Leading up to the start of the regular season, RunRebs will be profiling every significant player on the UNLV roster in a series we call "Meet the Rebels." Today's focus: sophomore center Khem Birch.
Look back at the past seven NCAA champions, and one thing they all shared in common was a center who could control the paint on the defensive end. Coaches often call it a "defensive presence" — and it's something a team has to have in order to contend for a title in today's game.
Enter Khem Birch. At 6-foot-10, he's the Rebels' best hope to become that sort of game-changing force under the basket. After transfering from Pitt mid-season last year, Birch will be eligible to play on Dec. 17.
What will he bring to the table when he finally takes the court?
As a former McDonald's All-American, Birch came out of high school with a great defensive reputation. He was one of the best shot-blockers in the country, and he's athletic enough to be a factor on offense. He didn't get to showcase those skills at his first college stop, but Birch says he's much improved from the player who averaged 4.4 points and 5.0 rebounds in his 10 games at Pitt.
"I feel like I'm way better in general," said Birch. "I've been working a lot in the past year, improving my post-up game, improving my face-up game. I feel like my strength is my defense, and I've been getting better on defense. I have good awareness on defense, so I think that's one way I'll be able to help the team."
Birch has looked the part in practice so far. He covers a lot of ground on the back end of the defense, and he's consistently challenged shots. He's come up with spectacular blocks on a regular basis.
Last year, UNLV defenders struggled to contain the pick and roll. Opposing ball-handlers got inside way too easily, and cutters were able to attack the rim freely. According to Synergy Sports, it was statistically the weakest area of the Rebels' defense.
Birch should help immediately on that front. He moves extremely well laterally, and his size should allow him to step out to challenge on the pick and roll, then recover to protect the basket. If he can help the Rebels improve significantly in that area, UNLV's defense could be fearsome.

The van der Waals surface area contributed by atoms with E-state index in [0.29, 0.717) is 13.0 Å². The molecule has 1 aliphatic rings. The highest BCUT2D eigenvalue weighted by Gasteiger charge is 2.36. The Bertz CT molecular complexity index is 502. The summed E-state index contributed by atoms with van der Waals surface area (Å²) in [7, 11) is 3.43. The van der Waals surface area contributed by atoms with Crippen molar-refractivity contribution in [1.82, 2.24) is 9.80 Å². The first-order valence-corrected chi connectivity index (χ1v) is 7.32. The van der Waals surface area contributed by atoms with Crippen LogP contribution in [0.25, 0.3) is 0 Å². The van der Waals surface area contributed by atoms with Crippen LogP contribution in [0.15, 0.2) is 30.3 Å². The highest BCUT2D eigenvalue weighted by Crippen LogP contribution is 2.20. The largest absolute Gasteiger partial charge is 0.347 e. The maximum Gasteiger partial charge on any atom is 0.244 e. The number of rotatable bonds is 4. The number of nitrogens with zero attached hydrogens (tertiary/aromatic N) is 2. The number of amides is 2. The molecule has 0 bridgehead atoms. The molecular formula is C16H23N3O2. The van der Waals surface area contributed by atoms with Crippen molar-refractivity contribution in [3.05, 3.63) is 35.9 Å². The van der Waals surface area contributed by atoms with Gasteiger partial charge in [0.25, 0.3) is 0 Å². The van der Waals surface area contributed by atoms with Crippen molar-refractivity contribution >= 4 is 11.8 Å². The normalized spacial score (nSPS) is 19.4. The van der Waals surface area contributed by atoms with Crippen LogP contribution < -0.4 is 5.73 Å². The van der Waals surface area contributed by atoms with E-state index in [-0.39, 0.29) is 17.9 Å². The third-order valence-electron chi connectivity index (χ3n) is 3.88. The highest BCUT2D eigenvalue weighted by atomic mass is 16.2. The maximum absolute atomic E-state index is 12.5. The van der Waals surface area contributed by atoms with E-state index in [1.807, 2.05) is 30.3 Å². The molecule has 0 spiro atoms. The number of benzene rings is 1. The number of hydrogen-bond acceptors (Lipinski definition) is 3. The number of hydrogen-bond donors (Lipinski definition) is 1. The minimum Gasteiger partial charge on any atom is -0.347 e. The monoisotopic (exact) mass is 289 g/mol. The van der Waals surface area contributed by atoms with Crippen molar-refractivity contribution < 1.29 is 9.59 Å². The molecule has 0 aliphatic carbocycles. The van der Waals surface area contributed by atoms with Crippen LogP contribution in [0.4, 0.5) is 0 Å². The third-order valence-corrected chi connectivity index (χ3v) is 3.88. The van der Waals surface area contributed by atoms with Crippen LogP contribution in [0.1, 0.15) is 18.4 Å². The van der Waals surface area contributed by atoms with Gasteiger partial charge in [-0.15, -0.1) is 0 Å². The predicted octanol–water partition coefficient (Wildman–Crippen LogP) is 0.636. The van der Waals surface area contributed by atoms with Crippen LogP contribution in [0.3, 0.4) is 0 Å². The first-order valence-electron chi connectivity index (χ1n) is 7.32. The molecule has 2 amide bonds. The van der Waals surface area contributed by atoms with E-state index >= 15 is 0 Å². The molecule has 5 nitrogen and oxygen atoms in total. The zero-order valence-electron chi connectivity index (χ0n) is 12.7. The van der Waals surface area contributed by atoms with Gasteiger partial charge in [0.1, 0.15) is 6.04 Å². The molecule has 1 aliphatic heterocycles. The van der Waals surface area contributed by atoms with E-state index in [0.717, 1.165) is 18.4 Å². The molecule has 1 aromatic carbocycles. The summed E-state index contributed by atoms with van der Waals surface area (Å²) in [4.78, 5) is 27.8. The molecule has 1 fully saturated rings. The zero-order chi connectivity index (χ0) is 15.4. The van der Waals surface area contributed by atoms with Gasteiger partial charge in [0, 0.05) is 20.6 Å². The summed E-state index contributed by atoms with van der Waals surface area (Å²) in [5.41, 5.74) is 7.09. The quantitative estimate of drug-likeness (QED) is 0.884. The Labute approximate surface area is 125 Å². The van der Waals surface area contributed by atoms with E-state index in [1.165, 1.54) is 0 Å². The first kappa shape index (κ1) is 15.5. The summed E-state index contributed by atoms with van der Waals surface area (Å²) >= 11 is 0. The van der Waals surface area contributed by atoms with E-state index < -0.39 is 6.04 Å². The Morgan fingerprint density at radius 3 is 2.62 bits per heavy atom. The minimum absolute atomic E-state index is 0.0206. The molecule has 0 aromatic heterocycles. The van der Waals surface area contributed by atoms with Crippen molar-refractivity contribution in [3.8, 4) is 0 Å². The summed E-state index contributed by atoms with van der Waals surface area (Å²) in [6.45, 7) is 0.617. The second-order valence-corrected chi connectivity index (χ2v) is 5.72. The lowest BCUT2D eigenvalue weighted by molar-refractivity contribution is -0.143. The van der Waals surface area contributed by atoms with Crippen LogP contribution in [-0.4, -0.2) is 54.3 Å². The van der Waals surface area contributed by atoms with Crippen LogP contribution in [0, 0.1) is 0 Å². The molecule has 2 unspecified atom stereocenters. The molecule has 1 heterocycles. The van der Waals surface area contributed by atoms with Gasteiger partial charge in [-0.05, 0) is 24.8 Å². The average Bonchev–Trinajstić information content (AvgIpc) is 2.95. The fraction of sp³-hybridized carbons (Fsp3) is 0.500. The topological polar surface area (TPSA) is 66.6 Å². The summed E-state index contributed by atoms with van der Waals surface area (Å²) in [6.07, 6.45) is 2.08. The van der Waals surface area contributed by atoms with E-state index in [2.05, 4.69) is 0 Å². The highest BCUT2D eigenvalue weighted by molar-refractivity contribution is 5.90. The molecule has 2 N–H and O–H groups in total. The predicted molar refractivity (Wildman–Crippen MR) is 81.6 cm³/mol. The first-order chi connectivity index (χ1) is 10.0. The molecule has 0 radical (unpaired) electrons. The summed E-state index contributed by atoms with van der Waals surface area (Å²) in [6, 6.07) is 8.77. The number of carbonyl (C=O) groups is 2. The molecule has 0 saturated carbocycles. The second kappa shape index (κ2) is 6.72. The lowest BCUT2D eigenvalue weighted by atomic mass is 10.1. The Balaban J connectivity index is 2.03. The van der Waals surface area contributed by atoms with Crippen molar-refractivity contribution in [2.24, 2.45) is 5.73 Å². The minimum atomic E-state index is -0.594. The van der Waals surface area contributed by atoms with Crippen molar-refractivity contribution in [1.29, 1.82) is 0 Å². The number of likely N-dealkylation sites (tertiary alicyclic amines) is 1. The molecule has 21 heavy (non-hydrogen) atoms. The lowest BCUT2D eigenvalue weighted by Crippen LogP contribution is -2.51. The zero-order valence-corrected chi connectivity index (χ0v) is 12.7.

Rice is confident that Birch will make an impact.
"He's a great defensive post presence," said Rice. "He's got great timing blocking shots, which gives a lot of confidence to our perimeter players to get out in the passing lanes. They can be more aggressive and not worry so much about getting beaten back door or getting beaten off the dribble, because they know Khem is back there to block shots and anchor the defense."
Birch's rebounding ability should also make the Rebels a stronger team. Forward Mike Moser led the team with 10.5 rebounds per game last year, but he was too often left to battle on the boards by himself. With the addition of Birch at midseason, as well as freshman power forward Anthony Bennett, the Rebels have the potential to be a dominant rebounding team.
Moser is looking forward to getting Birch on the court.
"I can't wait till December when he gets eligible," said Moser. "He's going to be such a force in the paint. I mean, he blocks everything. He's almost kind of Dwight Howard-esque with the way he blocks shots. It's so effortless. He's really going to deter guys from coming in the paint, and we're going to have opposing teams shooting jump shots because it's going to be hard to get in there between me, Khem and Anthony Bennett. He's going to make our front court really deep."
The stakes are high for Birch. If he steps onto the floor and provides an elite defensive presence, the Rebels could be one of the best teams in the country. Birch isn't shying away from those expectations.
"If we play up to our potential, I feel like we can go all the way," said Birch. "I have to concentrate on doing whatever I can to contribute. I have to do the little things. With the depth on this team, I don't think I can go out and get a double-double all the time, but I have to focus on the team rather than myself.
"If I do that, I think we can win it all."
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